Translating Team Sports Principles in the Workplace

May 03, 2023

I love sports and watch them regularly. I am particularly drawn to those that I participated in – soccer and track. I played soccer beginning at age 4 and played off-and-on for over 17 years until my mid 20'S. I ran track, broke records, won medals and all of that fun stuff. I play basketball in the neighborhood for fun - yes, Streetball! Of course as a native Texan - I love football! So now that you understand that I love sports – I am sure you are wondering where I am going with this article – well, here we go.

There is a difference between individual competitor sports and team sports. There is no doubt that you are an individual competitor (contributor) even on a team. Team sports require you to work together for a common goal, mainly because you cannot win alone. You can have all-star players but the quarterback can't win the game without his offensive linemen (especially the Center, of course), wide receiver, and running back, and so on! In high school, I ran the 100 and 200 meter races, but I also ran 400 meter and mile relays. I still get nervous while watching relays on TV as I think about running and passing and receiving the baton while in the exchange zone. If you pass the baton outside of the exchange zone, you disqualify the entire team from the race.  So while I may run my leg of the race flawlessly, there is still a risk that the performance of someone on my team may cause disqualification. But remember - I cannot run a relay by myself. I need other eager, skilled and qualified team mates to win!

There were skills I learned growing up playing competitive team that have resonated in my professional life over the years. These skills have helped me navigate the professionally arena. It doesn't matter the type of sport one plays; the principles remain the same. I have discerned that there are common threads of winning sports teams and winning workplace teams. I have listed a few thoughts below.

Winning teams promote some level of trust with each other.

While running relays, I never ran the race thinking about who would drop the baton. Even if someone made a mistake in a previous game, I didn't play anticipating the mistake would be repeated in this game. In order to be efficient and effective, there has to an inherent level of trust in those on your team. You have to believe that those on your team want to win just as much as you do.

Many years ago, I was certifying to facilitate Franklin Covey's course, The Speed of Trust. I can remember thinking that numbers don't lie. Here are a few statistics about trust.1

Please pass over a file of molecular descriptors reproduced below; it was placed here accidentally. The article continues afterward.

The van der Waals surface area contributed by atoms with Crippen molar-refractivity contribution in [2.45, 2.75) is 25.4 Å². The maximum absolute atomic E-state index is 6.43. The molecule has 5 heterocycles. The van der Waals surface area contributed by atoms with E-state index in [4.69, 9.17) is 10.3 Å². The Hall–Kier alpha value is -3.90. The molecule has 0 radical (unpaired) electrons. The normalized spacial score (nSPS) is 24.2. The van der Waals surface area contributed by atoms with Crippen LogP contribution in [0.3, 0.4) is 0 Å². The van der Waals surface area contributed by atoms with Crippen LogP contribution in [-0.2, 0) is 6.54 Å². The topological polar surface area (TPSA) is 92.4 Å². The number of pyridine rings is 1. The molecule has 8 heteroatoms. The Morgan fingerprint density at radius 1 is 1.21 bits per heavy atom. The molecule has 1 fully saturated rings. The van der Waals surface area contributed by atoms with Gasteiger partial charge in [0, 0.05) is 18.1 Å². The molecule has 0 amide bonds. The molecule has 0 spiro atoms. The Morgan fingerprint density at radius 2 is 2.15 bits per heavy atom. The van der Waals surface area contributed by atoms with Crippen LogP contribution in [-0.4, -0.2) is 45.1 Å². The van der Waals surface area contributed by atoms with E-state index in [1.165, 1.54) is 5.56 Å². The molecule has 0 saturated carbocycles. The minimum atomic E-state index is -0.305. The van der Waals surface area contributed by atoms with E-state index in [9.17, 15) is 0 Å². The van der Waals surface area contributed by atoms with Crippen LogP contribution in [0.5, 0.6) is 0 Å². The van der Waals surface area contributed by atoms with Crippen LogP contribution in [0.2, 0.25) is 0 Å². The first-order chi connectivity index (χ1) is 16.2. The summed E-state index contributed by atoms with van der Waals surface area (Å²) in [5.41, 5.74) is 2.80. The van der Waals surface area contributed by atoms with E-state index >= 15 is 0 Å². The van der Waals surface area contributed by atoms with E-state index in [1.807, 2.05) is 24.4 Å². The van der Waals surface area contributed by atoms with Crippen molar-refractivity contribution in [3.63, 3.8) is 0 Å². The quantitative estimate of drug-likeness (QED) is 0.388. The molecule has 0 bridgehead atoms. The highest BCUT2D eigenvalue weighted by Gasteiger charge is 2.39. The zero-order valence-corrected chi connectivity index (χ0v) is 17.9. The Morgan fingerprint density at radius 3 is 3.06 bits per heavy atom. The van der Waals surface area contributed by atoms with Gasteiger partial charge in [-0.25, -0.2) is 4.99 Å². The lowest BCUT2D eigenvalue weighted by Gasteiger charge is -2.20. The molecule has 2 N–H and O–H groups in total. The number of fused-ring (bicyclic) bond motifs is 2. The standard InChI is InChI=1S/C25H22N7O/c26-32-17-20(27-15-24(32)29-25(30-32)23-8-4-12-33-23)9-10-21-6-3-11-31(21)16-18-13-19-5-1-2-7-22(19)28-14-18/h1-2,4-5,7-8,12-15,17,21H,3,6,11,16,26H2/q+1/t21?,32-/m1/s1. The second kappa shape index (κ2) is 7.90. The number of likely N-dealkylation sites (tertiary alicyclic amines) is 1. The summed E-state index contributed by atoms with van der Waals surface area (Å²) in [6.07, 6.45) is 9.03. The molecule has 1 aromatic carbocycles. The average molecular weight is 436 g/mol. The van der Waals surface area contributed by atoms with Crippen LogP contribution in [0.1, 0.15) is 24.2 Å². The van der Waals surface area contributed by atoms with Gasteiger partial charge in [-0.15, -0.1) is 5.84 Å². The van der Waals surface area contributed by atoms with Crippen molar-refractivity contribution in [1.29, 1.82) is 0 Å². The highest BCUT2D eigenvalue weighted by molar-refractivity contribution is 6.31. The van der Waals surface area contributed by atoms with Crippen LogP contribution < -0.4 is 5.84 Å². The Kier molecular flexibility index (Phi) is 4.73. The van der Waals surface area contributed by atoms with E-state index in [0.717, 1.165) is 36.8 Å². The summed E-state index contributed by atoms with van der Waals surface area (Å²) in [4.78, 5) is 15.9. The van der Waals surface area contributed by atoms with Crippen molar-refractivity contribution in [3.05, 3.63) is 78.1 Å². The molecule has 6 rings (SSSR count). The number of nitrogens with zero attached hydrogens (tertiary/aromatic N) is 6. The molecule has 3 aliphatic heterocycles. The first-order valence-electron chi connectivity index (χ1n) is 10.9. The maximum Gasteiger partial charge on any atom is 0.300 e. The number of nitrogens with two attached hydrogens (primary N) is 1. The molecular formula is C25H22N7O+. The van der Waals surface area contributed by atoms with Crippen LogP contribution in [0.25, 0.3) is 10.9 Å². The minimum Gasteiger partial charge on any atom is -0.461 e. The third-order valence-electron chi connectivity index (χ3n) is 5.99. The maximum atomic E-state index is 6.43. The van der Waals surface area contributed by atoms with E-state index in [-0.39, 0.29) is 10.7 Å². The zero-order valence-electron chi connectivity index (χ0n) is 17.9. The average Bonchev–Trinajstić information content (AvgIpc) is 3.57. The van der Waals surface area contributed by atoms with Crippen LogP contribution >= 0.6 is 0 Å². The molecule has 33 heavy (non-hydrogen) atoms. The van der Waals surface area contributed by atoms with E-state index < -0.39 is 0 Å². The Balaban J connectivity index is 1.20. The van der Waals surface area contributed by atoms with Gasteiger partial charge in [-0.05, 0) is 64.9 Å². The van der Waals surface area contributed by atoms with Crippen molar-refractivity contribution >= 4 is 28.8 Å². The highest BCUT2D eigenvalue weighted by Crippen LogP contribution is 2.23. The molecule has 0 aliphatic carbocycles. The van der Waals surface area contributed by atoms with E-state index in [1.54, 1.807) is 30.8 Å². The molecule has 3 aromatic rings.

• 2002 study by Watson Wyatt showed that total return to shareholders in high-trust organizations is almost three times higher than the return in low-trust organizations.
  • In some circumstances, rework and redesign might also be considered costs of redundancy that are triggered by low-trust behavior. In software development, as much as 30% to 50% of expenditures can be on rework. In manufacturing, rework costs can often exceed the original cost of producing the product.
  • Only 36% of employees believe their leaders act with honesty and integrity.
  • According to a 2005 study by Russell Investment Group, Fortune magazine’s “100 Best Companies to Work for in America” (in which trust constitutes 60% of the criteria) earned over four times the returns of the broader market over the previous seven years. As Fortune declared, “Employees treasure the freedom to do their job as they think best, and great employers trust them.”

Winning teams are consistent in their growth and development.

No matter how much you think you know, there is more to learn and always an opportunity to be better. The Coach of a winning team doesn't call players and beg them to come to practice.

Players with winning attitudes are at practice early and ready to go. They even practice in the off season. They regularly condition themselves – mentally, physically, and emotionally.

When you discover “winners” on your team, you should notice they are dependable and have initiative. When they are not in place, they are fully aware that someone else is working harder to fill their role. When it is time to compete – teammates want the “doers” not the “talkers.” The team isn’t influenced by others that hold a position and title but aren’t dependable or put their all in the game.

So as a Coach or Leader of a high output team, share the vision without getting caught up in prescribing the details. As a leader, I often remember that you can kill the creativity and initiative of your high-performing team members by telling them "what" to do.

I find that many leaders want to hire the most experienced person so they DON'T have to teach them anything. When did leaders stop wanting to engaged and develop their team?

Winning teams take calculated risks.